Guest blog: New tools to help you support smokefree pregnancies
As midwives are well aware, stopping smoking is one of the best things a woman and her partner can do to protect the health of their baby through pregnancy and beyond. But you may not be aware that in recent years the percentage of women recorded as smokers when they give birth has plateaued. In the UK, around 70,000 babies each year are born to mothers who smoke and two babies die suddenly every week because their mothers smoked in pregnancy or after birth.
Midwives have a unique opportunity to influence the health of two generations. Midwives, working collaboratively with colleagues in general practice and health visiting, can dramatically improve the health of women, their partners, families and communities.
Every midwife can make a vital difference to help women quit cigarettes by providing information about the serious harms of smoking while pregnant, and delivering supportive advice and action to women and their families. To support you in this important work, Public Health England, the NHS and the National Centre for Smoking Cessation and Training has recently launched a series of new materials to help midwifery teams offer the best possible support to pregnant smokers.
These new educational materials sit alongside the existing range of smoking in pregnancy resources available on e-learning for healthcare. Highlighting the importance of supporting women to have a smokefree pregnancy, they focus on the delivery of Very Brief Advice (VBA) and Carbon Monoxide (CO) monitoring. VBA is a proven intervention that has the potential to improve the health, and even save the life, of both mother and baby. CO testing for women at antenatal appointments is recommended by NICE and provides an opportunity to offer specialist stop smoking support to those that need it.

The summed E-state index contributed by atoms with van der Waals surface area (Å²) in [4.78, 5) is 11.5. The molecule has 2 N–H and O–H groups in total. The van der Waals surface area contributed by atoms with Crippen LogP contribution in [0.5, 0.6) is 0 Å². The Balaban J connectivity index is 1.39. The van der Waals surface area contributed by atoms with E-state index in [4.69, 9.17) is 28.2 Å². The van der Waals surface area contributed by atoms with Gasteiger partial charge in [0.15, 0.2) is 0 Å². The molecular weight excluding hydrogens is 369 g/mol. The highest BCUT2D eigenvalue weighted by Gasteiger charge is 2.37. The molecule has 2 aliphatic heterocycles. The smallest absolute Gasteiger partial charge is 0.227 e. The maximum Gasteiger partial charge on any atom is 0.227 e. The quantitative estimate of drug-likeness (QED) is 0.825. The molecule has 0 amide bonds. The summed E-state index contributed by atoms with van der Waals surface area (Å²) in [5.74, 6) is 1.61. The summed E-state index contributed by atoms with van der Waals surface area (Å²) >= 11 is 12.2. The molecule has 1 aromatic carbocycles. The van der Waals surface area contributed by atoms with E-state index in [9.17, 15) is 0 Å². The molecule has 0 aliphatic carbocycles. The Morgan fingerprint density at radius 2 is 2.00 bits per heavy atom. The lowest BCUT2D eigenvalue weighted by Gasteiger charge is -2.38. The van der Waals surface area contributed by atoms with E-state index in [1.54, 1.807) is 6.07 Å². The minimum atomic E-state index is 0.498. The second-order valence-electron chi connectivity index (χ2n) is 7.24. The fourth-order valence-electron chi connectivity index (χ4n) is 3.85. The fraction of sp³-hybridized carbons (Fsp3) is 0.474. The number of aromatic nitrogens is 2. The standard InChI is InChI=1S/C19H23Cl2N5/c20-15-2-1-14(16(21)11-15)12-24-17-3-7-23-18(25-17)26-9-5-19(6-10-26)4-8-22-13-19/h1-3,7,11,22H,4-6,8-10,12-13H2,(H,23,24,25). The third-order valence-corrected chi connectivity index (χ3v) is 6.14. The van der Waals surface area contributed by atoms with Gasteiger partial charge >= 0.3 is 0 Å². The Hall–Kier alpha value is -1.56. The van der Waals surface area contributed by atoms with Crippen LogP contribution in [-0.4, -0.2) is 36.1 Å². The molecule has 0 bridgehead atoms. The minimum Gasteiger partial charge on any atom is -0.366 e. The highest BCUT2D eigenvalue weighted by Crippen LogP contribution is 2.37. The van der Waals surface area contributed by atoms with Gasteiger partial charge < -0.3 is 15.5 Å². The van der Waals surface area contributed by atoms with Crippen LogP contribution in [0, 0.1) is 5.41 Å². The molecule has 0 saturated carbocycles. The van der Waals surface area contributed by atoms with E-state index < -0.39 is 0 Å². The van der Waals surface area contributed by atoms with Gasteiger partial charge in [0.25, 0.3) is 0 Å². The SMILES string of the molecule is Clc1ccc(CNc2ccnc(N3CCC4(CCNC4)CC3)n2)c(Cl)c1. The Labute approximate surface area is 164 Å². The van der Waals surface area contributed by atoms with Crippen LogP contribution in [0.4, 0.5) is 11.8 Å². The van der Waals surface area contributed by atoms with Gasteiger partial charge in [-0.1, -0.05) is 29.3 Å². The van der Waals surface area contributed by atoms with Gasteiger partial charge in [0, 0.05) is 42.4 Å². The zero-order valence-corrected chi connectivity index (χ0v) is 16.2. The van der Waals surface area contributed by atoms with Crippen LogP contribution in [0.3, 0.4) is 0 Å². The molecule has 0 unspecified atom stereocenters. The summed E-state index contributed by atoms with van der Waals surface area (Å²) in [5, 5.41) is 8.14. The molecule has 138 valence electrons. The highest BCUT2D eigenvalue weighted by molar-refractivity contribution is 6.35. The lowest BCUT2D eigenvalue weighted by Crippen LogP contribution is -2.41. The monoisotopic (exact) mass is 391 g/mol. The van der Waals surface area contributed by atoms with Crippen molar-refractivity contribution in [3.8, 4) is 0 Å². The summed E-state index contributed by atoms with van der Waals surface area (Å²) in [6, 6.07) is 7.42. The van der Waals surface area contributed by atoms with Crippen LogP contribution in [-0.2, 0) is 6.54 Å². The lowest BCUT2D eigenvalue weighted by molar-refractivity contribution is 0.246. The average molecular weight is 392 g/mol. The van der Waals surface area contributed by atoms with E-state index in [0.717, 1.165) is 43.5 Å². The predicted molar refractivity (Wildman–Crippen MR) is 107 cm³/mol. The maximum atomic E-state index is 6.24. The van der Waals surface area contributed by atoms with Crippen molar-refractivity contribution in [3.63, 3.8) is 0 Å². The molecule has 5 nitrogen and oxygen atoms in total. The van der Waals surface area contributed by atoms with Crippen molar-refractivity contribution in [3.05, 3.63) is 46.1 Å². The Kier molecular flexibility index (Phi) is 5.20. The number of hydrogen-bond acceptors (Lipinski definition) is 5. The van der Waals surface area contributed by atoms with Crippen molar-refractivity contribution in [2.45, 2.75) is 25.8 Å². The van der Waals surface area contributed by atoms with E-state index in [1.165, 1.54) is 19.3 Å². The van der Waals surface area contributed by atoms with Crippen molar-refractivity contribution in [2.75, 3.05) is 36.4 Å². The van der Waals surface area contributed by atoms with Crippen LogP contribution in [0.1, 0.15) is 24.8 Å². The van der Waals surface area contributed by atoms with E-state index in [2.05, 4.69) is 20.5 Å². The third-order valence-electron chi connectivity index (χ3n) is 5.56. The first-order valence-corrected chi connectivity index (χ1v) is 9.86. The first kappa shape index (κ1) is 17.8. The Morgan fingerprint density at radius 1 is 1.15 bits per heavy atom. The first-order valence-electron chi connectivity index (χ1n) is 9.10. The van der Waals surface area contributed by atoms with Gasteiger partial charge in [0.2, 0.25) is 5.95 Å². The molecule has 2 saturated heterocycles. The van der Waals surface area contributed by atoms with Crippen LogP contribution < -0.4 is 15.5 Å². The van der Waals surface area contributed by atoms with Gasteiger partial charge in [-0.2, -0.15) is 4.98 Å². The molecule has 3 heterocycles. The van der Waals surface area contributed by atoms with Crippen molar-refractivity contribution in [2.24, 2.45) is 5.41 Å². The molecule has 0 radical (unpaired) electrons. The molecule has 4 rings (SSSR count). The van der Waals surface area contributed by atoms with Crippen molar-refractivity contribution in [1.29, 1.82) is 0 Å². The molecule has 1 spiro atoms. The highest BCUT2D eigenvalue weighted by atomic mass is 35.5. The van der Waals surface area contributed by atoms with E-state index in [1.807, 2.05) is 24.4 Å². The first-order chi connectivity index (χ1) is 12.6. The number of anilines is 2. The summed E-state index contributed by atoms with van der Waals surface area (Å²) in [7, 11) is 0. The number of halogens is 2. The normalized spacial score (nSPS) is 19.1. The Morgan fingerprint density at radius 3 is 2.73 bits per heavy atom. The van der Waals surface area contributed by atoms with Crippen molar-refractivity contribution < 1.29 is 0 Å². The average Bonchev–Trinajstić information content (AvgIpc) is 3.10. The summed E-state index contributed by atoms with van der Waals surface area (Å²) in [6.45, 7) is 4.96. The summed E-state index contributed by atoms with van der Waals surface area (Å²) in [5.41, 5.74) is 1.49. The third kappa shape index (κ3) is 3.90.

There are new short films to help all maternity team members think about real-life situations they may face and how they can act to offer women the best possible support. The first film reflects on the importance of brief conversations in routine care while the second focuses on the story of a young woman who smokes, looking at how skilled midwifery interventions can help create vastly different outcomes for a mother and her unborn baby. They’re a powerful reminder of the vital role that midwives can play. It’s a fascinating film that gives an opportunity for a meaningful professional reflection on our conversations and interactions with clients. I encourage you to take a few minutes to watch.
As well as enhancing your understanding of the value of VBA, these new and freely available resources will help healthcare professionals describe the main effects of smoking upon the health of mother and baby and also to better understand the patterns and prevalence of smoking among pregnant women. Please do visit the resources, share them with colleagues and consider how they can be used in your day-to-day practice.
Access the resources now by clicking here.
Read the RCM position statement on Support to Quit Smoking in Pregnancy.